Boddaert’s name, published in 1783, enjoys chronological priority over Gmelin’s, which did not appear for another five years. But the problem with rufa, obviously, is that it was itself preoccupied by Scopoli’s, who, equally obviously, had applied it to another species, most likely the purple heron. Replacing it with rufescens, as the AOU did in the second Check-list, should have been a routine matter chronicled in one of the Supplements—but I find no mention of this name change in any of them published before the appearance of the second edition, in 1895. Instead, rufa became rufescens without notice, simply popping up in the 1895 edition without having been introduced in any intervening AOU publication.
How exactly that happened isn’t clear from the sources available to me, but I have a suspicion.
The first clear statement of the problem was published by Robert Ridgway in 1887, in the Appendix to his Manual: Because the name Ardea rufa is preocuppied (by Scopoli, 1769) for another species [generally identified as the purple heron, Ardea purpurea], it becomes necessary to substitute the next in order of date . . . . Ardea rufescens Gmel.”
Ridgway was right, as (what strike me now on rereading as) my (rather labored) notes above affirm. He was also, of course, a member of the committees in charge of producing the first and the second editions of the Check-list. Naturally his discovery and the name change that followed from it were accepted and incorporated into the new edition, without public comment. If it were today, the change would have been formally proposed and voted on, and the result would appear in a Supplement before its eventual publication in the next edition of the Check-list.
A hundred thirty-five years ago it was different. The committee, and mutatis mutandis the AOU itself, could function as a small group of well-connected men who, for the most part (Elliott Coues was part of the gang, too), respected each other’s opinions so greatly that they found it unnecessary to fill anyone else in before the fait was accompli. It’s just a little glimpse, but a telling one, into the earliest days of an organization that still had a lot of democratization ahead of it.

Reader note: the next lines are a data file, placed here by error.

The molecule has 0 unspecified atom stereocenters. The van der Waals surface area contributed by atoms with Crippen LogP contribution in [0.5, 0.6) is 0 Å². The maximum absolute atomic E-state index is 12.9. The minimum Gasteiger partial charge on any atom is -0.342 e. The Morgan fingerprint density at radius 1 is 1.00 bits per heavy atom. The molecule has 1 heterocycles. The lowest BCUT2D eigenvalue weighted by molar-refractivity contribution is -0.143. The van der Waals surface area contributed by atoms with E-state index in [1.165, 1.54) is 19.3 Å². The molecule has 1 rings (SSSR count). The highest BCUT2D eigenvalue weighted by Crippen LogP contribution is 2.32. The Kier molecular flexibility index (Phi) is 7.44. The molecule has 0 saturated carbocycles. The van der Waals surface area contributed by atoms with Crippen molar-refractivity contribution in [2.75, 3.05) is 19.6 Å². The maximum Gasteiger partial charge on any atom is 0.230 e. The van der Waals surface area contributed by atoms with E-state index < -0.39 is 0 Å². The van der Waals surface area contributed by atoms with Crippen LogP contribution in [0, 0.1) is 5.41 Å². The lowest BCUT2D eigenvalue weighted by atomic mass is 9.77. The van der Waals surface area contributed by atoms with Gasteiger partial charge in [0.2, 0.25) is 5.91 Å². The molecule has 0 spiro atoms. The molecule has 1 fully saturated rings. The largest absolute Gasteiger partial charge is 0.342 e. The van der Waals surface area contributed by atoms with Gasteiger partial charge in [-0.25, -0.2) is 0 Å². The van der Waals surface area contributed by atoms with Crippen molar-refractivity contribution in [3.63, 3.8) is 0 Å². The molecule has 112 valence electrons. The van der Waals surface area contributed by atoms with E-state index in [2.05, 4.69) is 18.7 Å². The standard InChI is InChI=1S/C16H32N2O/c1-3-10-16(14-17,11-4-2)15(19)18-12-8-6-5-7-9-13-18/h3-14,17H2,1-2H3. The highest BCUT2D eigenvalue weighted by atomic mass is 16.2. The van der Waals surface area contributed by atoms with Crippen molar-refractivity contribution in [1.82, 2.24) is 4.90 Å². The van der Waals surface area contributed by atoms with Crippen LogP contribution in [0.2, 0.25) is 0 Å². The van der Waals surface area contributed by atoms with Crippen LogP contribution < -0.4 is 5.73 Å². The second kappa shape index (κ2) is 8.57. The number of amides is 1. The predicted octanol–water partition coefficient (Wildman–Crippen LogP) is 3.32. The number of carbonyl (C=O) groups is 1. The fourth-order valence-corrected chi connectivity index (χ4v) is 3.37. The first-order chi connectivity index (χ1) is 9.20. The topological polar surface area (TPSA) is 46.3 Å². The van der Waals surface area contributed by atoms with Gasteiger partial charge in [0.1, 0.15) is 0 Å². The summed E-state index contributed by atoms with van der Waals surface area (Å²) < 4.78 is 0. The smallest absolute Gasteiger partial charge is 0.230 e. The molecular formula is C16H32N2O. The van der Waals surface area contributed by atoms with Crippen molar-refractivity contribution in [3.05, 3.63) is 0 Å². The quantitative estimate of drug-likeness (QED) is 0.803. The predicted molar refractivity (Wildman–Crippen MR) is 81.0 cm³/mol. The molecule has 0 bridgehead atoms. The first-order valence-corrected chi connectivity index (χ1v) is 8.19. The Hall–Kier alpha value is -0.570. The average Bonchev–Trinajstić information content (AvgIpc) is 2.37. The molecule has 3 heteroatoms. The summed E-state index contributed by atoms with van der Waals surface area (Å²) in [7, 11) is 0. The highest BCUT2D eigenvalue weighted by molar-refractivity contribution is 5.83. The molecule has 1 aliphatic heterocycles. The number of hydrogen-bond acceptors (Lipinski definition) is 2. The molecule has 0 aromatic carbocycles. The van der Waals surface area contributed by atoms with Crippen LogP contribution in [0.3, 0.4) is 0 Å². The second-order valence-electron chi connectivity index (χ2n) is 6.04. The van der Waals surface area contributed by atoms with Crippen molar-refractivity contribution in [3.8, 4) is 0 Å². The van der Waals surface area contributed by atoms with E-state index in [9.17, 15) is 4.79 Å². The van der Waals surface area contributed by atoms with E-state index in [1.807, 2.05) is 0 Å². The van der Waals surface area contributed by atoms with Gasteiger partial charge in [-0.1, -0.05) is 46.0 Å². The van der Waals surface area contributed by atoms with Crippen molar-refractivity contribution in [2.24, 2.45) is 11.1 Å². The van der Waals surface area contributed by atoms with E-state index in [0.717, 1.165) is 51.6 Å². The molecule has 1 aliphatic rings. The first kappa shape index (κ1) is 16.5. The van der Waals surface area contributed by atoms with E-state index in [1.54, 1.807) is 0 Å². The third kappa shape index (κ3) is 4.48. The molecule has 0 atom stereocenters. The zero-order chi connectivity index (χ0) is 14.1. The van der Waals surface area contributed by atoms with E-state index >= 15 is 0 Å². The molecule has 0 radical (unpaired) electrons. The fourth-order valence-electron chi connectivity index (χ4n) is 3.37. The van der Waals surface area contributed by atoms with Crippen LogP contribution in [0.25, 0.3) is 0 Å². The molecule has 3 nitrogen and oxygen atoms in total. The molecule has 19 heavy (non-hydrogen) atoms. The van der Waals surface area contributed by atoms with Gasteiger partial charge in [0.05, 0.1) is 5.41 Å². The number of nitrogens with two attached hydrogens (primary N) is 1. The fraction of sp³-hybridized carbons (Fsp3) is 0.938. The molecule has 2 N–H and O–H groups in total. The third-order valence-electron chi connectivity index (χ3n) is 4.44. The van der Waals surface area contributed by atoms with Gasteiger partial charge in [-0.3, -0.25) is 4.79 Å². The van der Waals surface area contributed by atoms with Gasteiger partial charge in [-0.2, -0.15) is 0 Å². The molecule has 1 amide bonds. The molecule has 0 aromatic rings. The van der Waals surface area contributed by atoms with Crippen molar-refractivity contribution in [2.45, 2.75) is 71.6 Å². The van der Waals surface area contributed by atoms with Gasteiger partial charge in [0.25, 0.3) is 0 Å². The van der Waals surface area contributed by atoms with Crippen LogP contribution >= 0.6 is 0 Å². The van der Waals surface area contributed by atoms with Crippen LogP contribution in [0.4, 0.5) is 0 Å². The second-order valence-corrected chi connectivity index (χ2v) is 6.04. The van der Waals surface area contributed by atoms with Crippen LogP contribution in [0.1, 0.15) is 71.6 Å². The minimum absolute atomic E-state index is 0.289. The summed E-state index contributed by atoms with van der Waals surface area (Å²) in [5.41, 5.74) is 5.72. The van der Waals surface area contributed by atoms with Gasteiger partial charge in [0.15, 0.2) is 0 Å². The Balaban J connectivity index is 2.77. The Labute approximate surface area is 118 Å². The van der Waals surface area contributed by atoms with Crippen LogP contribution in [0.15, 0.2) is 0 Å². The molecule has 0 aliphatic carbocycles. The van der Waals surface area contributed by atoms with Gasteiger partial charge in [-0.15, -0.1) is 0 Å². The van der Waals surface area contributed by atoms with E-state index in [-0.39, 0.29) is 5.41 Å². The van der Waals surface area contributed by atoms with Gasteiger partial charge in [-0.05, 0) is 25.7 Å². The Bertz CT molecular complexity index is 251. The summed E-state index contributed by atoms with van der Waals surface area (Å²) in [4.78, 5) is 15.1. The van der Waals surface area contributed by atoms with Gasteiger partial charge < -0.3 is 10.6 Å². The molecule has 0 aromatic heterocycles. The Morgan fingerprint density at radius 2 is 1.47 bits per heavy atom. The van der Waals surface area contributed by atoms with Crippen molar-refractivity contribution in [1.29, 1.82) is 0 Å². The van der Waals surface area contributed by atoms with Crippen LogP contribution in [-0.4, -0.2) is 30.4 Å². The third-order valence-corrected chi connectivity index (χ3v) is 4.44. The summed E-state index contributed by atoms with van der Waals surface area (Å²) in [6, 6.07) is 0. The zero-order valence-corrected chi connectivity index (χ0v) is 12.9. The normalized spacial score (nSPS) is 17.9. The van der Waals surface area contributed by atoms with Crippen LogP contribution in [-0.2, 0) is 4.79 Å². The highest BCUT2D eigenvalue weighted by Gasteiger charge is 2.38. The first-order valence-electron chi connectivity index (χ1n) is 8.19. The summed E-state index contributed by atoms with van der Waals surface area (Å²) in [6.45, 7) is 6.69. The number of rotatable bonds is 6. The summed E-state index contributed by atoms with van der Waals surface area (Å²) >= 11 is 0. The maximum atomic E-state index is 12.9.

The appearance of the newly updated eBird taxonomy reminds me today that the venerable song sparrow name samuelis, dating to 1858, has been appearing recently in an emended form, samuelsis. I believe that the first such “correction” was made by Dickinson and Christidis in their fourth edition of the Howard and Moore Checklist, where they write that their change is “based on ‘Mr. Samuels’ mentioned in the original” description, by Spencer F. Baird. Denis Lepage’s “Avibase” followed suit a year later, and the emendation is adopted, too, in the HBW/Birdlife Checklistand in the most recent IOC list, which cites Howard and Moore explicitly in the matter of “internal information” in Baird’s account.
Dickinson and Christidis are, as usual, absolutely right on the facts. The co-types, both taken on May 9, 1856, in Petaluma, were shot by the visiting Massachusetts collector Emanuel Samuels, and it was his name that Baird assigned to them.
To my imperfect knowledge, Herbert G. Deignan was the first to take umbrage at Baird’s barbarous samuelis, which Deignan snorts was “probably used by Baird as euphonically preferable to the more proper samuelsi; unfortunately, as it stands it is not obviously dedicated to Emanuel Samuels at all, but apparently to some imaginary Samuel.” Deignan’s objection is grammatical: Samuelis is the genitive of “Samuel,” while “Samuels” would yield samuelsi—if it happened to be a Latin noun.
In a sense, Deignan was right, though it is easy to argue that the English family name “Samuels” has its historical origins in an English genitive meaning “of Samuel,” which would translate into Latin as precisely the Bairdian samuelis. And it is equally easy to argue that Baird considered “Samuels” a noun of the third declension, which would drop that final -s, like lux/luc-, rex/reg-, and so on, and form its genitive in -is.